Different barcode types: Why?

September 03, 2019
By John Nachtrieb, Barcode-test LLC. Barcode quality trainer, consultant and testing service provider


It all started in 1974 in an Ohio grocery store, scanning the first UPC symbol. Today there are dozens of different types of barcode symbols. Why is that? Why not just use the humble, reliable UPC everywhere? The reason is evolutionary. New problems create new solutions.

All barcode types do the same thing: they hold and remember data. Barcodes are portable—they travel on paper, plastic, cardboard, wood—just about any surface. The data is secure–it cannot be changed. They are disposable and inexpensive, and they are virtually error-free. Impressive credentials.



The first evolution from the UPC was Code 39. UPC only encodes single digits, 0 through 9, and only 12 of them (well, technically 13).

There was a need to encode alphabetical characters. Code 39 solved that need (thank you David Allais). It encodes 42 different character types:

  • 26 upper case alphabetical characters
  • 10 numerical characters
  • 6 special characters $ . – % / +

Code 39 provided alphanumeric encoding but it had limitations. Upper case letters only was one. Each encoded character took up a lot of space. The barcode could get very long. Like UPC, Code 39 was a present day solution and a problem for future applications.



CODE 128

Code 128 took up the challenge:

  • upper and lower case letters
  • 10 numerical characters
  • all of the ASCII special characters ! @ # $ % ^ & * ( ) _ – + = ~ ,.< > : ; “ { } [ ] | \

Code 128 efficiently packages data in a compact format where two characters can be encoded in the space of one character.

These smaller, high capacity barcodes solved a lot of problems, but were sensitive to slight printing inaccuracies. Still, there was a need for a barcode that could withstand the challenges of printing on the wavy surface of corrugate.




That problem led to the ITF barcode. ITF stands for Interleaved Two of Five. It also encodes pairs of characters, so it is efficient. But it accommodates large inaccuracies in bar and space widths—perfect for corrugated shipping cartons.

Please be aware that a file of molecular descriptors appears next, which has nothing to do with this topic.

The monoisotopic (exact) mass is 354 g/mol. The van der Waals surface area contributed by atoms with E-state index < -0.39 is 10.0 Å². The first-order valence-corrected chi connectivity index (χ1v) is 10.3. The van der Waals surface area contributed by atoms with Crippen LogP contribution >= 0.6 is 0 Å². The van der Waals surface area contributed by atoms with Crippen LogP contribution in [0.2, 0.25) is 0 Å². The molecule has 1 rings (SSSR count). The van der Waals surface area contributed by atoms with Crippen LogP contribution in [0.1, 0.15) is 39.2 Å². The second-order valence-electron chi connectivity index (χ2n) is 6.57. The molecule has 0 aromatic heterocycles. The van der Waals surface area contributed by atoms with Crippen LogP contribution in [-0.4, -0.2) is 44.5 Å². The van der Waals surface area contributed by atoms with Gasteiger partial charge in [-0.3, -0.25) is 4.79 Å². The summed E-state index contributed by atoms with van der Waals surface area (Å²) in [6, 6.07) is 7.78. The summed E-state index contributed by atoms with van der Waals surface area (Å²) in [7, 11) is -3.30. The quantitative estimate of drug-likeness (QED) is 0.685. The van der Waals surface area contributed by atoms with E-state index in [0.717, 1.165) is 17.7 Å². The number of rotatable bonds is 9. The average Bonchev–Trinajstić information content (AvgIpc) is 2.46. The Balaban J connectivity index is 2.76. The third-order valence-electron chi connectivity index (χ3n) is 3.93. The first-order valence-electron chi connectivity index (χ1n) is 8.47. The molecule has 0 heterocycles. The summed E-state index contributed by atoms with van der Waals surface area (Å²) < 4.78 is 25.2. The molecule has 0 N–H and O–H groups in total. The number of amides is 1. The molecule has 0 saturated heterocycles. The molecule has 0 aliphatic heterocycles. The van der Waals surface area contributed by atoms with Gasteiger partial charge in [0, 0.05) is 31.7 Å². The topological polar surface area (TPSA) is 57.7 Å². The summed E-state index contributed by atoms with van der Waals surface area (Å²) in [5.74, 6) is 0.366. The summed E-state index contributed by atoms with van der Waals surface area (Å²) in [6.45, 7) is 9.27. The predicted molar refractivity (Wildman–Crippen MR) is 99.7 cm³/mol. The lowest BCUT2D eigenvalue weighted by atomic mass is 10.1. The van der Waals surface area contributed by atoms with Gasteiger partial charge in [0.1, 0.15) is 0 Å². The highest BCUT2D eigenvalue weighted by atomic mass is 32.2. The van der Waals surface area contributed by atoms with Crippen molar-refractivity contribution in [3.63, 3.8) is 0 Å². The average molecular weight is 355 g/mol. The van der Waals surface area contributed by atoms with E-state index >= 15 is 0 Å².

All the while, manufacturing was realizing that barcodes could be useful in their supply chain and assembly operations. The problem was that many of their parts and subassemblies were so small there was no space for a 2” or 3” long UPC, Code 39 or Code 128. Many of the parts were not flat. To solve these problems, Toyota invented the QR Code:

  • data capacity of over 7,000 numeric or nearly 4,300 alphanumeric characters
  • small footprint for space-limited or non-flat objects
  • high tolerance to print inaccuracy
  • fast scanning (QR means “quick response”)





As flexible as QR Code is, there were still problems. It was limited to a range of sizes, and required high contrast between the symbol and its background. There was a need to mark very small items such as surgical implants, and to mark directly onto metal or plastic without a label. The Data Matrix Code solves these problems. It can be scaled down to nearly microscopic size or scaled up to sizes measured in acres.




Barcodes continue to evolve and solve new problems, which is why barcodes continue to be important today, and will most likely continue to be useful into the future. What is next?


Visit the Barcode-Test website for additional information.

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